The Apostles healed people on occasions. Peter and John prayed: "Stretch out your hand to heal and perform miraculous signs and wonders through the name of your holy servant Jesus." Acts 4:30. Paul healed several people. There are virtually no other examples from the early church. Most the healings in the Bible centre in the work of Jesus Christ. There are many illustrations in the scriptures of Jesus confronting the inner turmoils of disturbed people. He brought them peace and integration by his confronting their inner conflicts, guilt and their demons. The madman of Gadara found a wonderful counselor who heals a man torn in body and mind. The town's people rushed to see what had happened. They found the man clothed, in his right mind, and seated at the feet of Jesus. Jesus confronted a woman burdened with guilt at a well. That woman at Sychar tried to throw Jesus off the track by asking religious questions about the place of worship. But Jesus persisted: "Go and call your husband and come back." She answered, "I don't have a husband." Jesus replied, "You are right when you say you don't have a husband. You have been married to five men and the man you live with now is not your husband." 4:16-18. His confrontation led to her healing.

Jesus used confrontation in healing the frustrated man at the pool of Bethesda. The man had been lying there for 38 years yet Jesus asked: " Do you want to get well?" And when the man answered with bitterness and resentment: "Sir, I don't have anyone here to put me in the pool when the water is stirred up; while I am trying to get in, somebody else gets there first." Jesus confronted him: "Get up, pick up your mat, and walk!" 5:6-8.

Most healing today is through doctors and nurses who use conventional medicine and who demonstrate Christian faith in their caring and praying for patients. Most healing in the modern church comes about not in tent crusades or Pentecostal Churches, but in hospitals like St Vincent's, St John of God, St Joseph's, St Luke's, St Andrew's, Bethesda, Epworth, Wesley, Wandene and Lottie Stewart, and in surgeries and consulting rooms in Macquarie St., Milton Street, or Help Street. Wesley Mission believes in the healing of the whole person: emotional, spiritual, psychological and physical health are all essential. I know of no other church in the world that employs more than 700 full-time staff dedicated to caring for the sick and seeking to make people whole. Wesley Mission is a centre of complementary healing.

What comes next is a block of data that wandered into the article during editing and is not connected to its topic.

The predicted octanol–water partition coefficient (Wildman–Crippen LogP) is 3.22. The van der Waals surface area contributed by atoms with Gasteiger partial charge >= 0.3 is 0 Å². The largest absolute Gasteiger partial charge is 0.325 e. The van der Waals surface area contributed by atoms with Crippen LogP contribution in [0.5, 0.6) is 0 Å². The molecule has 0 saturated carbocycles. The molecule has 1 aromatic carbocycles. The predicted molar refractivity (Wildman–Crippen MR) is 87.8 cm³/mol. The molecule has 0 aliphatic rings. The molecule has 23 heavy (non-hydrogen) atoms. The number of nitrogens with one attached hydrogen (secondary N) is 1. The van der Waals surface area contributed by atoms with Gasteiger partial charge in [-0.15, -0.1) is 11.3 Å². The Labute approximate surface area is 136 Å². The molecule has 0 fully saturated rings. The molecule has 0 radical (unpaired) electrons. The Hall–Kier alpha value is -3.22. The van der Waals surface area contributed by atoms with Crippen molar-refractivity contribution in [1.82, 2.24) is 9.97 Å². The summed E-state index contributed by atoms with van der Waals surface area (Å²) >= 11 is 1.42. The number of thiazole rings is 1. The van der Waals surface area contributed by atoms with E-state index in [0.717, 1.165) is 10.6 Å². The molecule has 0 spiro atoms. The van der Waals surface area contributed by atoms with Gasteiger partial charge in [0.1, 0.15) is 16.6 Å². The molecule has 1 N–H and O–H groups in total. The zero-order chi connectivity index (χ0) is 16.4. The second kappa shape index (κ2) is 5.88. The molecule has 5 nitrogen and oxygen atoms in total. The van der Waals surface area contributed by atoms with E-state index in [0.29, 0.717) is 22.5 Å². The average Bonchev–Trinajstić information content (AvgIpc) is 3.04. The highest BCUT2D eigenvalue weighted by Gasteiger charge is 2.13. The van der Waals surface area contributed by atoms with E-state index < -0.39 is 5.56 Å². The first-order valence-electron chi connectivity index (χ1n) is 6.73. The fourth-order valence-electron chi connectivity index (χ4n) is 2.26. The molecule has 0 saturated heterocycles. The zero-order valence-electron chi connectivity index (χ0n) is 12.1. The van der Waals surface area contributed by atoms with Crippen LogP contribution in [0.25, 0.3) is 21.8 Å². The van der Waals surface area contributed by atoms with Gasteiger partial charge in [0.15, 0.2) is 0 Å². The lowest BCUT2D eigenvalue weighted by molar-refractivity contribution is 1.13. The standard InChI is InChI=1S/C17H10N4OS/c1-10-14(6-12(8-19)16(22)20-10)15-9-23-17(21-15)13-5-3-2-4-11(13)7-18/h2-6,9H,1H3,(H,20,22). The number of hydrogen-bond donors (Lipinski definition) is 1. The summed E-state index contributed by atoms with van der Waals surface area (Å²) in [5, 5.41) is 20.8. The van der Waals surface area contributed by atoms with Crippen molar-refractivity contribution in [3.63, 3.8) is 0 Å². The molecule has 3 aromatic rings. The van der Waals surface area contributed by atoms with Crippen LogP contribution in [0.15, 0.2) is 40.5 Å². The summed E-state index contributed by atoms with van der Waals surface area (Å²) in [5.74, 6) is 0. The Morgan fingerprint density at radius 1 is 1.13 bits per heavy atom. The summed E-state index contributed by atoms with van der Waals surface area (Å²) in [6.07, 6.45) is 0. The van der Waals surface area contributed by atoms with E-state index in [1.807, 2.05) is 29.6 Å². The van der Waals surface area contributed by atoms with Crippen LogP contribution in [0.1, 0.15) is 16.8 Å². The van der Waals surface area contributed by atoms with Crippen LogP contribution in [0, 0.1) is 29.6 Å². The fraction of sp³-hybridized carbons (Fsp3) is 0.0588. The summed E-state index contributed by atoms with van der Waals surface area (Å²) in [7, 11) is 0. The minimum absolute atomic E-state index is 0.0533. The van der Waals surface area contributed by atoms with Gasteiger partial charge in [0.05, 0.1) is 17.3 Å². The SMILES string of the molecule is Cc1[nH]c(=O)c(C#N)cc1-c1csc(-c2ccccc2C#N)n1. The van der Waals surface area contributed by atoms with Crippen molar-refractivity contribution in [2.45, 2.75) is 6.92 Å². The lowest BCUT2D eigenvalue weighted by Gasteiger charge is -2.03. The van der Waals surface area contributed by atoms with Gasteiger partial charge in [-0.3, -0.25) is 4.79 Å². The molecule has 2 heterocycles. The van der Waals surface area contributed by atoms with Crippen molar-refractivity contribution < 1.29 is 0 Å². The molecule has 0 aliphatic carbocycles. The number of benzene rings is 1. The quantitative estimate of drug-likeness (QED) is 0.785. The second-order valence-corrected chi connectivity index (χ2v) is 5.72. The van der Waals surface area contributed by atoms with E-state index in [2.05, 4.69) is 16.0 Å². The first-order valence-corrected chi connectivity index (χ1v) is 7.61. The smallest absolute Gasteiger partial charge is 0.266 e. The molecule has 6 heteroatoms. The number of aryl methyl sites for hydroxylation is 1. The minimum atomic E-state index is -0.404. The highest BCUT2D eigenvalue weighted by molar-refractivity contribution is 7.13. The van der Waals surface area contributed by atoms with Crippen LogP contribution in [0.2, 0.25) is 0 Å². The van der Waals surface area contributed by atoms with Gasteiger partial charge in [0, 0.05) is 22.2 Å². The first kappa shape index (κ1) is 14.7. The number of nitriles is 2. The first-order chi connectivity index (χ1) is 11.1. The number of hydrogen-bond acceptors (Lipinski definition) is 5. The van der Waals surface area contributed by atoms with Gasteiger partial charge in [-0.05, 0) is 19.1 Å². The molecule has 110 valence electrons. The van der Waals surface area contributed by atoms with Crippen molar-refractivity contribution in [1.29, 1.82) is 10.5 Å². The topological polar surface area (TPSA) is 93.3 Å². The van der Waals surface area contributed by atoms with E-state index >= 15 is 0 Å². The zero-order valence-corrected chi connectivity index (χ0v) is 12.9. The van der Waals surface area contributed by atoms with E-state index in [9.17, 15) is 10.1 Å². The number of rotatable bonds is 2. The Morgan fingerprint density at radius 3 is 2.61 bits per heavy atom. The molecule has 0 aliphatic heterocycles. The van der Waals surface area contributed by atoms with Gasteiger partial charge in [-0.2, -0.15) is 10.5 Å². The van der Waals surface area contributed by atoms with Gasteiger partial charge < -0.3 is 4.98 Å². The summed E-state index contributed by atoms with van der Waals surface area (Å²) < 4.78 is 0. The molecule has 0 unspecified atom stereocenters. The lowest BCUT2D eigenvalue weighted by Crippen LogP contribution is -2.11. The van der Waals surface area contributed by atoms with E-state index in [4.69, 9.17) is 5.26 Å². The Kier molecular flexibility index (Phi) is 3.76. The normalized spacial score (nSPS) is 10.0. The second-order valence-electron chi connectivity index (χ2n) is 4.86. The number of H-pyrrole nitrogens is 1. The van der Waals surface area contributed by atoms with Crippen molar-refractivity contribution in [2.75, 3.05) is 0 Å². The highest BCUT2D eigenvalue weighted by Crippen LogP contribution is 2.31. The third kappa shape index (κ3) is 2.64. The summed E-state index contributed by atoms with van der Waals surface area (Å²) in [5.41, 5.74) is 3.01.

In our ministry we have health professionals: professors, doctors, psychiatrists, nurses, radiologists, pharmacists, therapists; health administrators: CEO'S, treasurers, chairmen, Board Members; health workers: counselors, elders, chaplains, prayer groups, crisis intervention teams, and health centres: hospitals, nursing homes, clinics, rehabilitation and therapy centres, medical suites and counseling centres; as well as therapeutic activities: worship services, physio units, pools, supportive groups and healing services. We employ Christian people to enable the total task of healing to be completed. Wesley Mission is a multi-faceted ministry, a centre of complementary healing of the body, mind and spirit, by all of the means at our disposal through the skills of faithful Christians.

At the Pool at Bethesda, the place known as "The House of Mercy", Jesus liberated the frustrated invalid. A later scribe explained their belief: v4 "they waited for the moving of the waters. From time to time an angel of the Lord would come down and stir up the waters. The first one into the pool after each such disturbance would be cure of whatever disease he had." The waters bubbled up from an underground spring and they believed the first one in would be healed. Excavations show it was surrounded by five colonnades.

The people congregated at the pool, hoping to be cured. John 5:2-9 "Now there is in Jerusalem near the Sheep Gate a pool, which in Aramaic is called Bethesda and which is surrounded by five covered colonnades. Here a great number of disabled people used to lie--the blind, the lame, the paralyzed." Jesus did three things for him and for you: